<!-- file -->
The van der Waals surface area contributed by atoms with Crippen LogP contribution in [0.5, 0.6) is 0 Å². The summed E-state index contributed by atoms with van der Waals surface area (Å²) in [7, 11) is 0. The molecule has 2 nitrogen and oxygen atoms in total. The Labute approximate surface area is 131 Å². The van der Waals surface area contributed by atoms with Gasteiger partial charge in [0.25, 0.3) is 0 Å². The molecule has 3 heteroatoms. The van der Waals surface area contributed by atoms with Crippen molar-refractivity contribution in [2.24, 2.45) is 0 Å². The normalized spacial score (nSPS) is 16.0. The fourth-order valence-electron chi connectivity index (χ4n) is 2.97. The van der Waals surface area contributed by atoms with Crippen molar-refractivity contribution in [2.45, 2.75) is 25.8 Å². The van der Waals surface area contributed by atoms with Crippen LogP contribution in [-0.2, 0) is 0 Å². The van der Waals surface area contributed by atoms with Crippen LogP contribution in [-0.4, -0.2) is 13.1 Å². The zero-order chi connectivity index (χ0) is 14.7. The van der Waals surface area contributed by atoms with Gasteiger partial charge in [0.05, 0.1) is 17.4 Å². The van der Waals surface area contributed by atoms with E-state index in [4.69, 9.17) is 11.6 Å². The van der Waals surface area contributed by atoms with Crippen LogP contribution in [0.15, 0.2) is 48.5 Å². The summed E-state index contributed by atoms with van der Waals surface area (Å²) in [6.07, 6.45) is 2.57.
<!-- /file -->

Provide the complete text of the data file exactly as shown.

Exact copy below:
The van der Waals surface area contributed by atoms with Crippen LogP contribution in [0.5, 0.6) is 0 Å². The summed E-state index contributed by atoms with van der Waals surface area (Å²) in [7, 11) is 0. The molecule has 2 nitrogen and oxygen atoms in total. The Labute approximate surface area is 131 Å². The van der Waals surface area contributed by atoms with Gasteiger partial charge in [0.25, 0.3) is 0 Å². The molecule has 3 heteroatoms. The van der Waals surface area contributed by atoms with Crippen molar-refractivity contribution in [2.24, 2.45) is 0 Å². The normalized spacial score (nSPS) is 16.0. The fourth-order valence-electron chi connectivity index (χ4n) is 2.97. The van der Waals surface area contributed by atoms with Crippen molar-refractivity contribution in [2.45, 2.75) is 25.8 Å². The van der Waals surface area contributed by atoms with Crippen LogP contribution in [-0.2, 0) is 0 Å². The van der Waals surface area contributed by atoms with Crippen LogP contribution in [-0.4, -0.2) is 13.1 Å². The zero-order chi connectivity index (χ0) is 14.7. The van der Waals surface area contributed by atoms with Gasteiger partial charge in [0.05, 0.1) is 17.4 Å². The van der Waals surface area contributed by atoms with E-state index in [4.69, 9.17) is 11.6 Å². The van der Waals surface area contributed by atoms with Crippen LogP contribution in [0.15, 0.2) is 48.5 Å². The summed E-state index contributed by atoms with van der Waals surface area (Å²) in [6.07, 6.45) is 2.57.